Commitment is not the first acting vehicle for Choi Seung-hyun, better known as Big Bang member and solo star T.O.P., but it is his first since K-pop at last broke internationally, borne out by the focus that even the PR for English-language markets has placed upon the day job of the film’s lead. That a K-pop singer could appear in blockbusters should come as no surprise to anyone with a basic familiarity of contemporary Asian cinema; just look at Chinese and Hong Kong movies, where a host of film stars like Andy Lau, Tony Leung, Maggie Cheung, Sammi Cheng, and even Jackie Chan either started out as or remain massive pop singers. Even so, when Choi’s Li Myung-hoon, an unwitting spy for the North Korean government, arrives in the South posing as a defector, it’s hard not to note that no spy, not even James Bond, has ever had eyebrows so immaculate.
The film skips over the two-year training period that turns a teenage pianist from a respected family to a brutally efficient killer out to dispatch a rogue agent in order to free himself and his sister from prison camps, allowing that gap in visual exposition to be filled by imagined regimens of harsh preparation and harsher punishment for insufficiently swift learning. As T.O.P., Choi’s chiseled looks and unusually low voice give him a mildly intimidating presence, something he plays up as Myung-hoon. Even when passing his days at school, the young lad looks so focused that it is less surprising that he eventually snaps on a pack of bullies than it is for taking him longer than five minutes to do so. Young assassin movies have worn off their novelty, but that subgenre regains some of its original macabre humor in sending a North Korean agent through the halls of a high school, turning a first-love crush on fellow outcast Hye-in (Han Ye-ri) into a pretext for violently aired teenage hormones toward those who torment her.
Also intriguing is the manner in which the film broaches recent power shifts in North Korea. Set just before Kim Jong-il’s death, Commitment bases its conflict not on North-South division but friction between the various parties in the DPRK jockeying for position in the power vacuum left by the Dear Leader’s fading health and foreknowledge of a weak line of succession. Thus Myung-hoon must spend most of his time dodging the retaliatory efforts of rival agents nominally on his side, while also avoiding South Korean police whose intervention and aid would doom his sister. Despite dabbling in more sophisticated, time-specific politics than some other North vs. South movies that have gotten wider distribution outside of Korea, Commitment can play its material beyond national allegiances into thornier issues of duty to loved ones.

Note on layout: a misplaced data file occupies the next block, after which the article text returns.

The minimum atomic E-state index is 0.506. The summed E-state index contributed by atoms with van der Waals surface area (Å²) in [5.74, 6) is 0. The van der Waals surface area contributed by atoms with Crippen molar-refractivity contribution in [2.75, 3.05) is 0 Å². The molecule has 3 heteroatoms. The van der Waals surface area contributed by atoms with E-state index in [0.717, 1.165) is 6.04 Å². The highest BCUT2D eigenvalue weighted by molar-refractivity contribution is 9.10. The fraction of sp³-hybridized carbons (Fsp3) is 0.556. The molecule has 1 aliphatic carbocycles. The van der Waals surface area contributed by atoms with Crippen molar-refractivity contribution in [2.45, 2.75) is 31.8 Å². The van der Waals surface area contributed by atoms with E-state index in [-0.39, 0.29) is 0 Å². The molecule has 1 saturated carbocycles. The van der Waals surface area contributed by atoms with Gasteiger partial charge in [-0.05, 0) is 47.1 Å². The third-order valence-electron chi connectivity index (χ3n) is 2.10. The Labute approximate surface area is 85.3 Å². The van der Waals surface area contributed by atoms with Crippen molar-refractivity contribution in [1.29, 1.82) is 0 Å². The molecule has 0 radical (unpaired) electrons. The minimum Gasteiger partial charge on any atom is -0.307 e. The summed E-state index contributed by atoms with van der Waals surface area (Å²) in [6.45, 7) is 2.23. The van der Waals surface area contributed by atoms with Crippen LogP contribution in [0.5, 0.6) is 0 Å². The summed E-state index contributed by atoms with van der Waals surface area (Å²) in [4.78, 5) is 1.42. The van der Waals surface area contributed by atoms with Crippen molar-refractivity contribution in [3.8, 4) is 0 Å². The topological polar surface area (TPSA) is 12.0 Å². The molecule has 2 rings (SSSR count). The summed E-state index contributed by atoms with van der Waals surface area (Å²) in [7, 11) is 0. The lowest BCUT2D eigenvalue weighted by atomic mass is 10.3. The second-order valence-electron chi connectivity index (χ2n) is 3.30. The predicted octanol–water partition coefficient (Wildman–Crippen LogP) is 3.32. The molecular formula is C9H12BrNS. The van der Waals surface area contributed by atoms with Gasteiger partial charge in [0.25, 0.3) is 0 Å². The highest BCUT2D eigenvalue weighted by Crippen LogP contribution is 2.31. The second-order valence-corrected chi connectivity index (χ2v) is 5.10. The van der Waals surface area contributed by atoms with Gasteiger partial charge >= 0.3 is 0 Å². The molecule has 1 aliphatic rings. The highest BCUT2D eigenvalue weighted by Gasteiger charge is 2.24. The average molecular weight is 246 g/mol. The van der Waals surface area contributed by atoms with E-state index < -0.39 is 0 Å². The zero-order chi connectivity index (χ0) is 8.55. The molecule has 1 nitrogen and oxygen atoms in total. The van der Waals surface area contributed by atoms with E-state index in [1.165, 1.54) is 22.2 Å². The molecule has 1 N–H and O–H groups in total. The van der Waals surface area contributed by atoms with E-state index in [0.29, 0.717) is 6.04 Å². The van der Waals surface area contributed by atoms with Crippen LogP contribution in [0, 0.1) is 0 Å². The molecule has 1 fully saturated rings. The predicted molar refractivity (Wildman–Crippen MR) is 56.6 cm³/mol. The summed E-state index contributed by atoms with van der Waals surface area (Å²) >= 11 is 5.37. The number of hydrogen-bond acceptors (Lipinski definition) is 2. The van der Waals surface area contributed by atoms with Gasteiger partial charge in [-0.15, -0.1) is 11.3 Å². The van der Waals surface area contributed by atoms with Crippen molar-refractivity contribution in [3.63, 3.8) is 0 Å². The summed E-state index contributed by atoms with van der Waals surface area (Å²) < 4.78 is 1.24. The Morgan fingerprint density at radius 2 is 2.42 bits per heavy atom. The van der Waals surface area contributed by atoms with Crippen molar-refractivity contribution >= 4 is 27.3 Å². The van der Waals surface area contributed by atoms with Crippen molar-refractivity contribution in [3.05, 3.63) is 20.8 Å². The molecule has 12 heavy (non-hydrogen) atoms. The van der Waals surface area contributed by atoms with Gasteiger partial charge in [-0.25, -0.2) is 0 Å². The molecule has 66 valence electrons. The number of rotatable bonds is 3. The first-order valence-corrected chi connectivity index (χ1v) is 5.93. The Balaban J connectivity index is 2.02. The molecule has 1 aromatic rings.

Less commendable is some of the direction. Good Korean action cinema is, short of good Hong Kong action cinema, better than anyone else’s, and Choi’s extensive background in dance choreography suits him well for Myung-hoon’s balletic close-quarters combat. But if Choi himself never pulls his punches in execution of various counters and strikes, the camera often jumps around at the moment of impact, meant to add a visualized jolt of pain but primarily distracting from the blow. Things improve with the climax, in which the direction finally gets in sync with Choi’s direct physical expression, but director Park Hong-soo mostly makes up for his generic shortcomings by imbuing the quieter scenes, like a literal dusting-off of a neglected piano, with a sense of grace that is far rarer to action movies than coherent assembly. Choi, too, deserves credit for cutting an impressive profile as a tacit but tragic figure, and if it does not take him away from his excellent music for too long, let’s hope he makes movies more often.
Well Go USA’s Blu-Ray reproduces a clean, artifact-free image, barring some uneven levels in a time-lapse shot that appear endemic to the source. The restricted color palette, mostly grays and cold blues, is rendered faithfully, and black levels outside the aforementioned blip remain stable. The audio is similarly strong, a loudly mixed track that can also lend the moments of silence with a pregnant urgency. As for features, the disc comes with a making-of featurette and the theatrical trailer. Overall, it’s a modest package for a modest pleasure. Commitment may not be the next big K-cinema import, but it’s a fine display of solid craftsmanship that reminds the viewer that sturdy, focused, yet human works of genre film are as rare and welcome a sight as the masterpieces that come out of it from time to time.